Through hard work, prudent fiscal management, controlled departmental spending and strategic investments, Nova Scotia is moving forward. The province is committed to fiscal sustainability, with a focus on disciplined public spending and responding to the needs of Nova Scotians.
On March 20, I was proud to table the 2018-19 budget. It was the 3rd consecutive balanced budget for our province. The importance of balancing the provincial budget is three fold…it demonstrates the ability of a province to live within its means…ensuring that the revenues of the province exceed the expenses. This is not unlike managing our own personal finances, where one may be tempted to overspend, but fails to recognize this is only a short-term solution. For a province like Nova Scotia that does not have a resource-rich stream of revenue, we must be wise and prudent in our spending. We are only one of two provinces that have been identified as being on a fiscally sustainable path. In fact, our 4 year fiscal plan (2018-2022) is projecting a balanced budget for each of those years.
The second important aspect of a balanced budget is the impact it has on our credit rating. There are times when a province must borrow to invest in infrastructure projects like twinned highways, bridge construction, as well as new schools and hospitals. With our record of good fiscal management, three of the major national bond rating agencies have improved the credit rating of Nova Scotia. In 2013 the Nova Scotia Commission on Building Our New Economy challenged the province to achieve a Net Debt to Gross Domestic Product (GDP) of 30% by 2024. We are on target to achieve that goal.
But the 3rd and most important aspect of a balanced budget is the capacity it gives us to invest in programs and services for Nova Scotians. Our success with improving the fiscal health of the province has allowed us to make increased investments in health care and education. We will continue to work with doctors across the province to support them as they deliver quality care to Nova Scotians.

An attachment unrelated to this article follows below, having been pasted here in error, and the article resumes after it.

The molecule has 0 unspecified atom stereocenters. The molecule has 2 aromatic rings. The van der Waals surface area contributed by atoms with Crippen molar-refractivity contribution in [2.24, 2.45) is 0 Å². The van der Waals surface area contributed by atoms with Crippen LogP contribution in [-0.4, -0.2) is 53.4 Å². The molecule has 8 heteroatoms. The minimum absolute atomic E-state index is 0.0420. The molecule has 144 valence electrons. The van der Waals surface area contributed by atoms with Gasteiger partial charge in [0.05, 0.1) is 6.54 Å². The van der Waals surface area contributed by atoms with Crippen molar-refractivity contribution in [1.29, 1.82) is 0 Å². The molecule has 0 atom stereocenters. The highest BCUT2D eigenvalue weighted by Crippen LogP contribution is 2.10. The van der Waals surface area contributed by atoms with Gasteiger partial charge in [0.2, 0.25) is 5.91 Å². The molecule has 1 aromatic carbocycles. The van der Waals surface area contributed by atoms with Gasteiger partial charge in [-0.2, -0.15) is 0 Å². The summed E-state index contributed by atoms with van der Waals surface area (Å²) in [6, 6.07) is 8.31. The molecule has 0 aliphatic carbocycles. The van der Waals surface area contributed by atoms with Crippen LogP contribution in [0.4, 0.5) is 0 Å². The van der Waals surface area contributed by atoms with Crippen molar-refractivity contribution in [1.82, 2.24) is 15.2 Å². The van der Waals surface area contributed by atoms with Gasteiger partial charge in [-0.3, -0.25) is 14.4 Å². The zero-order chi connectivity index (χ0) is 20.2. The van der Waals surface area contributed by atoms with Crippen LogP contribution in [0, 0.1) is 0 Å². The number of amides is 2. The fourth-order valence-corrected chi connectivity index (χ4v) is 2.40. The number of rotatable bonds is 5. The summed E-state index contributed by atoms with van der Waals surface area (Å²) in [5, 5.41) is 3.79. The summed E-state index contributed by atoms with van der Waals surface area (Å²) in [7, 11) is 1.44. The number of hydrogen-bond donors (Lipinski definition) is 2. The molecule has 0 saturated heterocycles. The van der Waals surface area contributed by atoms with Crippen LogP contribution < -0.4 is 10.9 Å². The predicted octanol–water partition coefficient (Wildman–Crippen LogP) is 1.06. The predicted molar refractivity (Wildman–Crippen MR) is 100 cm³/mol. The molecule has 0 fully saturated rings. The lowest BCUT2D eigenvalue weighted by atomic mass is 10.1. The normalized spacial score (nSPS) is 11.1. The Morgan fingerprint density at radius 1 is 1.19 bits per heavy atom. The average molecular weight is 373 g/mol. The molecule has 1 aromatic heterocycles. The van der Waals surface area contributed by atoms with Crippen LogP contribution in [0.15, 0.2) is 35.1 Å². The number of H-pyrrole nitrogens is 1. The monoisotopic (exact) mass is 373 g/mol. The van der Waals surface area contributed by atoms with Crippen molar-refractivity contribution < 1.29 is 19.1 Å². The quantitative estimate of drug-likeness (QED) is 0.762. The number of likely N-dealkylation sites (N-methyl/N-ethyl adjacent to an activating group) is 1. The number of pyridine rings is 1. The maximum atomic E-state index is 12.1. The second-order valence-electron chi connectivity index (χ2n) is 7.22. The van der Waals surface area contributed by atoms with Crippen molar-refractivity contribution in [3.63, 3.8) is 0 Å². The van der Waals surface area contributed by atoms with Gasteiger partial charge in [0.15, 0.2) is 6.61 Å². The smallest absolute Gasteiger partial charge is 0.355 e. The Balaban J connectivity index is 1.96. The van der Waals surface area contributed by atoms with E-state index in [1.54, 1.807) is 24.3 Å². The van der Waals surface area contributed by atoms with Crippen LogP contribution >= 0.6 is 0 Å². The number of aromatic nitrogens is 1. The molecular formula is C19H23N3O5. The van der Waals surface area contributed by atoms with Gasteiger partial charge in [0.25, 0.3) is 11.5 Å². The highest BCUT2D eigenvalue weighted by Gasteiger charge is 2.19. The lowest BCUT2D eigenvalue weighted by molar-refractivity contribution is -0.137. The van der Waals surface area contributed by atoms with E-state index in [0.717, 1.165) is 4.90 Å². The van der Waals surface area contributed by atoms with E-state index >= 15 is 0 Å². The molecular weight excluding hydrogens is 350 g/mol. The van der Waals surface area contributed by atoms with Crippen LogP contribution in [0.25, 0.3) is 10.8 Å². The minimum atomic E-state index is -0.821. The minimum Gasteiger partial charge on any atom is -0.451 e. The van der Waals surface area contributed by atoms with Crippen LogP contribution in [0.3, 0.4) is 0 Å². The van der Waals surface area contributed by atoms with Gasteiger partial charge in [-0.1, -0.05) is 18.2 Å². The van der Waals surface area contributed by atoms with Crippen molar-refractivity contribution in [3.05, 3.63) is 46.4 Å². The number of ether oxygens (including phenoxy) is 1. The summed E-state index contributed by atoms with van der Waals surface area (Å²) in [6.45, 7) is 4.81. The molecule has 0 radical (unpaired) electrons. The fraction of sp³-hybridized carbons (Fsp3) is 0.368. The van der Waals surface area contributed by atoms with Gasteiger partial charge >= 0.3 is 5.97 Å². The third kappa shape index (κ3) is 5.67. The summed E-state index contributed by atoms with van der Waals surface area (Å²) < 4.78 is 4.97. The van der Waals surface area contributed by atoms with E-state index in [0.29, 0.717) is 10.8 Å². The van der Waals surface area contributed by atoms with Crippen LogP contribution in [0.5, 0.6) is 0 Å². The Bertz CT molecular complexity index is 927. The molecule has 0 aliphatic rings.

The Mental Health and Opioid Addiction needs of Nova Scotians, including our youth continue to require increased funding. A total of $300 M is included in this budget to increase and expand services and supports to those in need. This expansion includes rural Nova Scotia. In addition $266 M toward Home Care and Continuing Care will allow seniors to stay in their homes longer, and the Care Giver allowance has been extended to provide financial support for family members who are caring for their loved ones at home.
The Pre-Primary program provides an option for parents of 4-year olds. It is a free, full day play-based program delivered in our schools. Teachers have told us the benefits of such a program better prepare students as they enter Grade Primary. This is an option for all 4-year olds and their parents, regardless of socio economic conditions. For some families, childcare is not financially possible. The Pre-Primary program is free.
The population of our province is the highest it has ever been. For the first time, more young people are staying in Nova Scotia than leaving. The province has made it possible for young graduates to get a job here by providing incentives for businesses to hire them. The Graduate to Opportunity and Innovate to Opportunity programs are designed for that purpose. Over 500 young graduates have been hired through those programs. In addition to getting a job, graduates are often faced with student debt.
The province provides assistance to students upon graduation. All Nova Scotia student loans will be forgiven (don’t have to be paid back). This amount is up to $6 800 per year for 5 years, so for those eligible for the full amount, it is $34 000. That is the amount of debt the student would be no longer required to pay.
These are some of the highlights of the 2018-19 budget. For information on these programs or others, please contact my office at 902-641-2200.
Karen Casey, MLA